In the grocery store on Wednesday morning, people were talking about Ontario Finance Minister Rod Phillips’s trip to St. Barts. “Can you believe it?” a customer asked the cashier, who shook her head in disgust. Premier Doug Ford knows better than anyone how bad that moment was for his government.
If you think that we should be much more concerned about the Ford government’s failure to prevent COVID-19 outbreaks in the province’s long-term care facilities during the second wave of the pandemic, you’d be right.
If you said that what people in Ontario should really be angry about was the government’s decision to pause the vaccination program over Christmas, even as case counts climbed to new heights, you’d be correct there, too.
But what has people spitting mad is the Finance Minister’s decision to fly down to a Caribbean island that caters to the superrich, while covering his tracks with prerecorded fireside chats and insufferable tweets: “As we all make sacrifices...” “Frontline heroes...” “We need to look out for each other...” etc.
It’s not hard to understand the anger. This government told us that to fight back against the second wave of the pandemic we would have to cancel our plans to see family at Christmas and give up on celebrating New Year’s. It’s up to each of us, we were told, to stay home and bend the curve.
Meanwhile Mr. Phillips and his wife jetted off on a Christmas getaway to a place where the yachts have helicopter pads.
As anyone who watches politics knows, whether a minister resigns for a transgression depends not on the nature of the offence but instead on the importance of the minister. Mr. Phillips is a very important minister. And Mr. Ford made himself complicit in the affair when he acknowledged Wednesday that he had talked to Mr. Phillips while he was in St. Barts. So the minister might survive.
But politically, it looks just awful for both of them.
If this were a Liberal government, the scandal wouldn’t be as serious, because Liberals gonna Liberal. Former federal finance minister Bill Morneau forgot to tell the ethics commissioner about his villa in the south of France. Prime Minister Justin Trudeau saw nothing wrong in enjoying a Christmas getaway on the Aga Khan’s private Caribbean island. People shrugged.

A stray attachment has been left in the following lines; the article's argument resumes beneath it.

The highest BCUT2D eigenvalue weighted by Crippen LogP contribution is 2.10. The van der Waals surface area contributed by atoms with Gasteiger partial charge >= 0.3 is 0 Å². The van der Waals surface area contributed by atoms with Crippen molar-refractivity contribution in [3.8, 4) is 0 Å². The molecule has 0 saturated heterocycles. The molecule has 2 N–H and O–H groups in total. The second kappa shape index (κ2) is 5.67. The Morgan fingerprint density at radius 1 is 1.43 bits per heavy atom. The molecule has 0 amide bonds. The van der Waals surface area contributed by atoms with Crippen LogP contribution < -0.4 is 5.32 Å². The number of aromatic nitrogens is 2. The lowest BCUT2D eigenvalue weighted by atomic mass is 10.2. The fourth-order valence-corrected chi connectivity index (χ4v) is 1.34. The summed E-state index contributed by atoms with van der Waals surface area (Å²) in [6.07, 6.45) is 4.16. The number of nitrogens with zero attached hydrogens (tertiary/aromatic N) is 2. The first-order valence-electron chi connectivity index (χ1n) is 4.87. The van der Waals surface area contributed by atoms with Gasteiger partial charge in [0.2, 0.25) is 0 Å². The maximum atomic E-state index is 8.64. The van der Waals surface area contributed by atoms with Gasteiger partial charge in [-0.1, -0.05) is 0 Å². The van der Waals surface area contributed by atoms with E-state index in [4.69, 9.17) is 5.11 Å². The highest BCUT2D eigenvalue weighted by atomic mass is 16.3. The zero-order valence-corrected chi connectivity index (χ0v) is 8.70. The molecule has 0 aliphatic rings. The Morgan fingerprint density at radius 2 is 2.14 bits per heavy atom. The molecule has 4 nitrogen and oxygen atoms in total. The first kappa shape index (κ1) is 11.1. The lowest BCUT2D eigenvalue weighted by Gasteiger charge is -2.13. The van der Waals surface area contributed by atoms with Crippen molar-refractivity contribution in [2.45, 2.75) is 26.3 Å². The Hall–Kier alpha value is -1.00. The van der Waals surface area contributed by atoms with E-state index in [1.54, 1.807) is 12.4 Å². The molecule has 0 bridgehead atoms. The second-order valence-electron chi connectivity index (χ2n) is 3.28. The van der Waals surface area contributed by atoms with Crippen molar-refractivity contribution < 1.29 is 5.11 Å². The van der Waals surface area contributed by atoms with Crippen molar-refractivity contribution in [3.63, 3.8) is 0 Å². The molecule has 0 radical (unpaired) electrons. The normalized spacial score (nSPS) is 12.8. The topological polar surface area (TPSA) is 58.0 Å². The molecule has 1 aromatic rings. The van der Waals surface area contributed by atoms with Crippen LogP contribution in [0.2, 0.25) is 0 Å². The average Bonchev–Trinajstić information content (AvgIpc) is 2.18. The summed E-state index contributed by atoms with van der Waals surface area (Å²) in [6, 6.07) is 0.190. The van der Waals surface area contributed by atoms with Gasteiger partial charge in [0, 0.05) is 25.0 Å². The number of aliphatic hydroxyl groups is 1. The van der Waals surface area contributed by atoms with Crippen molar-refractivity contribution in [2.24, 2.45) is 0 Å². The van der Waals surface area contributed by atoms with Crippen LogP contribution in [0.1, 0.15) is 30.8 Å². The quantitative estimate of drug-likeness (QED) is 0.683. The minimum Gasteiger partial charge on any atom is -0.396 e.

But Mr. Ford says he’s for the little guy. And he knows what the little guy thinks about the minster travelling, the Twitter deceptions, the refusal to apologize for a “previously planned personal trip” and the final, self-serving “please don’t fire me” grovel. The whole thing reeks of privilege.
Mr. Phillips was not born into privilege. He’s a Newmarket boy, the son of a sales manager and a bookkeeper, who did well through smarts and hard work. He has to know how people would react in the neighbourhood where he grew up, or in the suburban riding of Ajax that he represents.
A kid who went to public schools and who climbed his way up from a regional office of KPMG to running Shepell.fgi and the Ontario Lottery and Gaming Corporation and chairing the board of Postmedia, with stops along the way as a political adviser, should not need to be reminded of the immigrant Canadians, foreign workers and low-income families who are at higher risk of infection because they live in overcrowded conditions, are forced to take public transit and must work outside the home.
What does he have to say to them?
Mr. Phillips is not only Finance Minister; he is chair of the Ontario Jobs and Recovery Committee, which is charged with rebooting the province’s economy once the pandemic ends. That task is vital: thousands of businesses large and small are at risk. The corporate real estate and transportation sectors have been transformed by a year of people working from home. Debt and unemployment are everywhere.
To get out from under what the pandemic has done to us, Ontario will need the very best people in key positions. Mr. Phillips is such a person. Mr. Ford may decide to keep him on.
But we know what the cashier in the grocery store thinks. If it were up to her, he’d be out on his keister tomorrow.
Other than that, Minister, how was your vacation?
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